Beamer’s Update on Coonhound Paralysis
Food and travel writing will have to wait a little longer since this week has once again been filled with the love and care of our dog Beamer.
“It is recommended that Beamer be euthanized due to the possible exposure to rabies from the raccoon bite.” That is what we have heard twice now from two different emergency veterinary facilities.
Can you imagine how emotional and gut wrenching it is to think that your beloved pet and companion of the past ten years must be destroyed because he may have been exposed to rabies? This is the required recommendation in the State of Georgia and it was delivered to us first by Georgia Veterinary Specialists and then again by the Veterinary Hospital at the University of Georgia. Our best friend has been quarantined at both facilities for potential rabies while he was being evaluated for several other possible diseases that cause paralysis.
We, of course, said no to destroying our boy and remain on a rabies watch with Beamer in quarantine, which feels like house arrest, until the period of rabies development has passed. Three more days until that ten day window has passed. We know that if Beamer’s health declines, he must be put down, tested for rabies and if found, Mr. B and I must go through rabies treatment ourselves.
It was three weeks ago that Beamer tangled with the raccoon and it has been a week since he first came down with paralysis of the hind quarters. This has been an incredibly stressful and emotional week for all of us, filled with fear, sadness and tears as his condition worsened and we moved between veterinary hospitals to find the best care for Beamer.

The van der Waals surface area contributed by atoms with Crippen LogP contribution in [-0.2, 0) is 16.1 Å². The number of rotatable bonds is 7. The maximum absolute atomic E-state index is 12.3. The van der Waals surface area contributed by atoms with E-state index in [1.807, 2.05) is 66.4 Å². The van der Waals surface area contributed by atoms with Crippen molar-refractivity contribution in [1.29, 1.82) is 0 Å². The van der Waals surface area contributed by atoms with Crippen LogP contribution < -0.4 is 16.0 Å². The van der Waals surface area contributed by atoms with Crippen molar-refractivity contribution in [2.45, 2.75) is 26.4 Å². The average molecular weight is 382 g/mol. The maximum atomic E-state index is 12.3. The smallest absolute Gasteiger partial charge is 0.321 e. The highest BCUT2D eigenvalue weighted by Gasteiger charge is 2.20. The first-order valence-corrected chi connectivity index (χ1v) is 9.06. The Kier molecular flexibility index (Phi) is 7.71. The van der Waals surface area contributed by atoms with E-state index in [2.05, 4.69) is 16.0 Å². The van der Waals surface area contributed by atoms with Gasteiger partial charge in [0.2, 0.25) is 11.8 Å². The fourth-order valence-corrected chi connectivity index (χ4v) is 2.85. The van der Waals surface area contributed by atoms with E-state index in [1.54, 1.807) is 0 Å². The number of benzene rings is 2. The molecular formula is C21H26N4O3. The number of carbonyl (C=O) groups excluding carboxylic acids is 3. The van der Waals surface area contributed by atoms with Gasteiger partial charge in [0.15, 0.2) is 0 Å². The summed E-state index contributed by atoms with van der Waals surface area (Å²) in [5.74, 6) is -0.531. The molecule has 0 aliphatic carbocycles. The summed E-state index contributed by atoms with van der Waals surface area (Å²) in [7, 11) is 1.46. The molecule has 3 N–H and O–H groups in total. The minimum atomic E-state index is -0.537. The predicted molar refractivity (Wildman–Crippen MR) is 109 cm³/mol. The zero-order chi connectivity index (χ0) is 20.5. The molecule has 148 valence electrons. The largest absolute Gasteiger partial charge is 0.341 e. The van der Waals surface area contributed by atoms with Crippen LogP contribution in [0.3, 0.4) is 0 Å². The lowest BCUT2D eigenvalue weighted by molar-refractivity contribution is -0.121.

I want to update you on what has happened since last week and hopefully share some useful information to all pet owners about what we have learned that has been extremely surprising. It is astonishing that most vets we consulted had no understanding of the link between animal paralysis and vaccines.
Beamer’s paralysis remained unchanged over last weekend, but on Monday it worsened and moved to his front legs. He became much weaker and we were very frightened, so we decided to take him to the University of Georgia Veterinary Hospital. One of our Tibetan Terrier friends suggested we go to a teaching facility as they often see some of the more unusual cases. We didn’t think twice and headed to Athens, Georgia.
Beamer was not doing well when we arrived at the hospital. He was very weak and frightened. They quickly whisked him away and a team of neurologists began examining him. One of the vets came out to speak with us and advised us that they wanted to keep him for observation for a few days and run some tests. They found that his reflexes were very weak. This was a change from his exam last Friday. They were also concerned that he had been bitten by a raccoon and we were within the window where rabies can develop. Beamer was quarantined again and we went home without him.
Once again, Beamer’s blood work came back normal, so we met with the head neurologist the next day to discuss the possible reasons for Beamer’s paralysis. There was a fairly short list of potential diagnoses. Several of them, like Botulism, snake bite or other infections, were ruled out since he did not show other symptoms associated with these diseases and infections.